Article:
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Relationships between musical structure and psychophysiological measures of emotion.
Emotion. 2007 May; 7(2):377-87.E

Abstract

Psychophysiological studies with music have not examined what exactly in the music might be responsible for the observed physiological phenomena. The authors explored the relationships between 11 structural features of 16 musical excerpts and both self-reports of felt pleasantness and arousal and different physiological measures (respiration, skin conductance, heart rate). Overall, the relationships between musical features and experienced emotions corresponded well with those known between musical structure and perceived emotions. This suggests that the internal structure of the music played a primary role in the induction of the emotions in comparison to extramusical factors. Mode, harmonic complexity, and rhythmic articulation best differentiated between negative and positive valence, whereas tempo, accentuation, and rhythmic articulation best discriminated high arousal from low arousal. Tempo, accentuation, and rhythmic articulation were the features that most strongly correlated with physiological measures. Music that induced faster breathing and higher minute ventilation, skin conductance, and heart rate was fast, accentuated, and staccato. This finding corroborates the contention that rhythmic aspects are the major determinants of physiological responses to music.

Authors+Show Affiliations

Institut Universtitaire Romand de Sante au Travail, Lausanne, Switzerland. patrick.gomez@hospvd.chNo affiliation info available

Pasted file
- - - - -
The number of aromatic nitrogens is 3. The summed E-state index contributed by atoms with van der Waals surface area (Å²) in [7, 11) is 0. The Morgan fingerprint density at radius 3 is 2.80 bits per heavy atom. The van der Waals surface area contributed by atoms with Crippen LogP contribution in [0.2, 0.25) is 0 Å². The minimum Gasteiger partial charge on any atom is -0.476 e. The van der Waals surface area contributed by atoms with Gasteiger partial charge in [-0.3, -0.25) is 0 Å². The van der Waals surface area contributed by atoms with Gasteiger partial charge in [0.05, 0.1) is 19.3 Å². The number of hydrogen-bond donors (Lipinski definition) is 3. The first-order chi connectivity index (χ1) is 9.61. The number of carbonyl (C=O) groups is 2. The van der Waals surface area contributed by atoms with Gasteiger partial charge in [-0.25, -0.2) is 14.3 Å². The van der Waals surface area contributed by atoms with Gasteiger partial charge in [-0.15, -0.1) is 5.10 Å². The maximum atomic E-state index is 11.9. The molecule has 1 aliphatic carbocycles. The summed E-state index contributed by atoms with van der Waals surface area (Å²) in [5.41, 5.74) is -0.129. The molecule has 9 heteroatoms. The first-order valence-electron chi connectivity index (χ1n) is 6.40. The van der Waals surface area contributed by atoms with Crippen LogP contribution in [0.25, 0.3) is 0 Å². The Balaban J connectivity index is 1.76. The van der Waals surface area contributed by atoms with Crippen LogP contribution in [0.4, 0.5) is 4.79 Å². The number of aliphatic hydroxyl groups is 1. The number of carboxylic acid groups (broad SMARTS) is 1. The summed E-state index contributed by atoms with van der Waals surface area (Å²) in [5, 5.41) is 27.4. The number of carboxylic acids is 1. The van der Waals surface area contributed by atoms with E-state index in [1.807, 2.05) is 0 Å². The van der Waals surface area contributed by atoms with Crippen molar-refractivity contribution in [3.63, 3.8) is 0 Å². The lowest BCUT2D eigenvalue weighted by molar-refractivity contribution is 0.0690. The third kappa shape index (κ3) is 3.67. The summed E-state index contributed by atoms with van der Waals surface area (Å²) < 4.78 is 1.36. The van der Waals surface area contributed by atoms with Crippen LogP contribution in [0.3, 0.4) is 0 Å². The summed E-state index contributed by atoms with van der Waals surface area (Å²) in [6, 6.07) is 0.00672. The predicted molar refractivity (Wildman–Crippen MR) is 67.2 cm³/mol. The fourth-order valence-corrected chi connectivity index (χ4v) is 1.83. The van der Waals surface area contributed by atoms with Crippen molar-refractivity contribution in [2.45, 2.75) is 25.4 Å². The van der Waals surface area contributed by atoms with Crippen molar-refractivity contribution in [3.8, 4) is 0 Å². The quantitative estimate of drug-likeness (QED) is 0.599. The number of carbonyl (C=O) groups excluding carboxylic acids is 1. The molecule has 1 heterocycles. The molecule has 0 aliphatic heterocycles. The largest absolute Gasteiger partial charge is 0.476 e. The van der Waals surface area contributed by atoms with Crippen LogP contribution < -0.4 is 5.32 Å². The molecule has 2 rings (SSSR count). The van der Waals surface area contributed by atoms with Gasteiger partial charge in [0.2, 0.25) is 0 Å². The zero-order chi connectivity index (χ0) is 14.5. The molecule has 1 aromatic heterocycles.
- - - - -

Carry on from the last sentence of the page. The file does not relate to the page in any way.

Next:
Pub Type(s)

Journal Article

Language

eng

PubMed ID

17516815

Citation

Gomez, Patrick, and Brigitta Danuser. "Relationships Between Musical Structure and Psychophysiological Measures of Emotion." Emotion (Washington, D.C.), vol. 7, no. 2, 2007, pp. 377-87.
Gomez P, Danuser B. Relationships between musical structure and psychophysiological measures of emotion. Emotion. 2007;7(2):377-87.
Gomez, P., & Danuser, B. (2007). Relationships between musical structure and psychophysiological measures of emotion. Emotion (Washington, D.C.), 7(2), 377-87.
Gomez P, Danuser B. Relationships Between Musical Structure and Psychophysiological Measures of Emotion. Emotion. 2007;7(2):377-87. PubMed PMID: 17516815.
* Article titles in AMA citation format should be in sentence-case
TY - JOUR T1 - Relationships between musical structure and psychophysiological measures of emotion. AU - Gomez,Patrick, AU - Danuser,Brigitta, PY - 2007/5/23/pubmed PY - 2007/7/7/medline PY - 2007/5/23/entrez SP - 377 EP - 87 JF - Emotion (Washington, D.C.) JO - Emotion VL - 7 IS - 2 N2 - Psychophysiological studies with music have not examined what exactly in the music might be responsible for the observed physiological phenomena. The authors explored the relationships between 11 structural features of 16 musical excerpts and both self-reports of felt pleasantness and arousal and different physiological measures (respiration, skin conductance, heart rate). Overall, the relationships between musical features and experienced emotions corresponded well with those known between musical structure and perceived emotions. This suggests that the internal structure of the music played a primary role in the induction of the emotions in comparison to extramusical factors. Mode, harmonic complexity, and rhythmic articulation best differentiated between negative and positive valence, whereas tempo, accentuation, and rhythmic articulation best discriminated high arousal from low arousal. Tempo, accentuation, and rhythmic articulation were the features that most strongly correlated with physiological measures. Music that induced faster breathing and higher minute ventilation, skin conductance, and heart rate was fast, accentuated, and staccato. This finding corroborates the contention that rhythmic aspects are the major determinants of physiological responses to music. SN - 1528-3542 UR - https://www.unboundmedicine.com/medline/citation/17516815/Relationships_between_musical_structure_and_psychophysiological_measures_of_emotion_ L2 - http://content.apa.org/journals/emo/7/2/377 DB - PRIME DP - Unbound Medicine ER -